Surbana Jurong strikes deal to develop shipping corridor across Mexico

19 April 2019

Singapore-headquartered urban and infrastructure consultancy Surbana Jurong has been appointed as a master-planner for the Interoceanic Corridor project in Mexico.

At 40 kilometers wide and 300 long, Mexico’s slated $150 million Interoceanic Corridor will dissect the country’s Tehuantepec isthmus to connect its Atlantic and Pacific coasts – with the aim of facilitating trade and fast-tracking local economic growth. Now, the project has a new and far more distant connection, with the involvement of Singaporean-headquartered infrastructure consultancy Surbana Jurong.

Striking a deal with the Mexican state governments of Veracruz and Oaxaca, Surbana Jurong will develop a strategic plan for the Interoceanic Corridor as well as provide master planning on two associated special economic zones, in what the rapidly growing firm states is a significant milestone in its international aspirations – which over the past few years have already seen its presence grow to 130-plus offices in more than 40 countries.

“We are privileged to be appointed as master planners for the Interoceanic Corridor project. Surbana Jurong has a strong track record, having delivered master plans for projects in over 30 countries and are pleased to contribute our expertise towards Mexico’s development success,” said Surbana Jurong Group CEO Wong Heang Fine on helping to unlock the region’s economic potential.Surbana Jurong strikes deal to develop interoceanic corridor across MexicoAccording to the firm, the agreement will see Surbana Jurong perform a detailed review of the Interoceanic Corridor including its broad socio-economic benefits to the region and potential growth industrial clusters, with the strategic plan comprising of recommendations on market positioning and development directions, proposals for utilities and services infrastructure, and zoning plans to identify land use distribution along the corridor.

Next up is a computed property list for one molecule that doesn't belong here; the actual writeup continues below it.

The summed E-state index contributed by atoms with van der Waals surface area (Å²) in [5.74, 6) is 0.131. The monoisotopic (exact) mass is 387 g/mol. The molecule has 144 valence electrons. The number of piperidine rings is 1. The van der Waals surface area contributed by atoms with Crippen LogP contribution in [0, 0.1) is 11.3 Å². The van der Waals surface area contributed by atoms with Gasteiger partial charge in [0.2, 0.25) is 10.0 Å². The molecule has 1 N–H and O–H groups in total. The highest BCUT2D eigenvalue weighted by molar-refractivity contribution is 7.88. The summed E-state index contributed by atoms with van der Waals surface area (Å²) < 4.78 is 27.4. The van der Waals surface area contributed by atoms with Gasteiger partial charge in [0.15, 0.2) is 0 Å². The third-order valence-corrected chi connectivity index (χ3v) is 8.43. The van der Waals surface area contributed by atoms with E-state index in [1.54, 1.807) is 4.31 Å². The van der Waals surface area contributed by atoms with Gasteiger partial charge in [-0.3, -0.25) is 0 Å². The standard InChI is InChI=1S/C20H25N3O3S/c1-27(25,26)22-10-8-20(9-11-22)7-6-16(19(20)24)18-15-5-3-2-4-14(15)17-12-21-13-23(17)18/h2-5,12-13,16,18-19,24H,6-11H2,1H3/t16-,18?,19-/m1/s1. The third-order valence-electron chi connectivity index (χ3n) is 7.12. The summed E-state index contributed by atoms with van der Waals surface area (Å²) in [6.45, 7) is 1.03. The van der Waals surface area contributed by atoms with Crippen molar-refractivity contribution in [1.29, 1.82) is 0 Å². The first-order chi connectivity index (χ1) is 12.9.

In addition, the firm will devise the master plan for two economic development areas along the Interoceanic Corridor in the states of Veracruz and Oaxaca, guiding the physical development of the two industrial sites through planning of land use, infrastructure, utilities and transportation – with the aim of “creating a conducive environment for investment and providing a quality living environment for the people that live and work there.”

“We are pleased to see the partnership continue to make progress since we started this conversation a few years ago,” said Khor Aik Lam, Latin America Regional Group Director of Enterprise Singapore, which helped facilitate the deal. “The strong commitment and joint efforts from all parties have culminated in this milestone venture to bring Singapore’s economic development capabilities to Mexico.”

Connecting the ports of Salinas Cruz on the Pacific coast and Coatzacoalcos on the Atlantic, the local Interoceanic Corridor is one of a number of proposed or under development cross-continental shipping routes to rival the Panama Canal, including routes across Guatemala and Nicaragua – with the contemporary race harking back to the 19th Century when a number of American industry and shipping titans fought to be the first.